3 June 2020
The home environment is a complex context for the care of sick and vulnerable people. A recent commentary in the Lancet, co-authored by a social scientist in the RECOVER consortium, draws attention to the challenges faced by those providing care in the home.
In public health emergencies, informal home care providers play a crucially important role in providing care , expending the capacity of community’s health-care, especially in regions with an ageing population and areas with suboptimal health-care systems. Despite this, our knowledge of who these care providers are and the challenges they face, particularly during the COVID-19 pandemic is limited.
Findings from a cross-sectional population-based survey in an urban setting of Hong Kong affected by the early phase of COVID-19 suggest that a sizeable proportion (nearly 25%) of the general population took up informal home care responsibilities during this period. Given that over half of these individuals were economically active, many informal home care providers bear a double burden of working and being the primary care provider. During the pandemic, a proportion of these informal home care providers reported having inadequate knowledge about the health-care duties required and increased psychological stress. Further research is needed to direct policy, guidelines, resources, clinical support, quality assurance, and monitoring and outcome evaluation for informal caregivers.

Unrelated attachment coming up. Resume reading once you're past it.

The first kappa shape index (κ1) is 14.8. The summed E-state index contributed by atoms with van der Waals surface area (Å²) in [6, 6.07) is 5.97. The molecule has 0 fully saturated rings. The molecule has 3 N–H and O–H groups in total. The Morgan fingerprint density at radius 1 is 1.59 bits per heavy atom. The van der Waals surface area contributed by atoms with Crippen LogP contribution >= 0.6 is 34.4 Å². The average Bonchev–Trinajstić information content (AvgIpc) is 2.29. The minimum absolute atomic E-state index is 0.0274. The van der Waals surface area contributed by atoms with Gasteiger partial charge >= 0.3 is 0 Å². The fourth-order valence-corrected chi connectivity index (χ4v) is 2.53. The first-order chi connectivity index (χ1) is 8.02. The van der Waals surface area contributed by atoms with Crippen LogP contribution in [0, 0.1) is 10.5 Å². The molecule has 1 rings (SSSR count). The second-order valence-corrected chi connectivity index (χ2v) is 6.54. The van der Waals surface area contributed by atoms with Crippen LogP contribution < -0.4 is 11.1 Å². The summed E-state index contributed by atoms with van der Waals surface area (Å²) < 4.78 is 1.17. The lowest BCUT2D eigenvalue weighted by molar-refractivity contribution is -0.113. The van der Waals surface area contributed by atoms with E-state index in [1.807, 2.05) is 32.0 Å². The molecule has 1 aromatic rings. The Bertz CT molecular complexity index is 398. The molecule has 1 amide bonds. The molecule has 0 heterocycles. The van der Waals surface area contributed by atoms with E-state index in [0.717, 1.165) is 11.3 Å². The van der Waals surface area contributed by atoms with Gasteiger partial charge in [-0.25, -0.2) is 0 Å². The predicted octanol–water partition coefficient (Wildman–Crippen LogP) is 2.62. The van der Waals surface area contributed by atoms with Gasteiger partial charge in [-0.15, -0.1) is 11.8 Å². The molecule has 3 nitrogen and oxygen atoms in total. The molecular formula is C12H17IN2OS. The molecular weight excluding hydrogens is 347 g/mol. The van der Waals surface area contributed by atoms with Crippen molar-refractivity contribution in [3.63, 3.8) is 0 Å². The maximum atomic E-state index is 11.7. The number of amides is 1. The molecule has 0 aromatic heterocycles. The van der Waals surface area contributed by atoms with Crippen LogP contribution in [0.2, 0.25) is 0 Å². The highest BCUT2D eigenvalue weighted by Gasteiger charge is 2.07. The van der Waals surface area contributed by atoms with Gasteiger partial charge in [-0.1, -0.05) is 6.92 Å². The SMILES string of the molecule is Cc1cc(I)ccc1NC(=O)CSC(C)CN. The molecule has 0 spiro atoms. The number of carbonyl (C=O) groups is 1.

In Europe, as part of a larger study on household transmission [hyperlink to WP6], RECOVER is conducting interviews with household members to better understand their experience of living with and providing care to someone with confirmed COVID-19. The outcome of this study will inform recommendations to provide support and care for this important workforce.
Read article here.
Authors: Emily Ying Yang Chan, Nina Gobat, Jean H Kim, Elizabeth A Newnham, Zhe Huang, Heidi Hung, Caroline Dubois, Kevin Kei Ching Hung, Eliza Lai Yi Wong, Samuel Yeung Shan Wong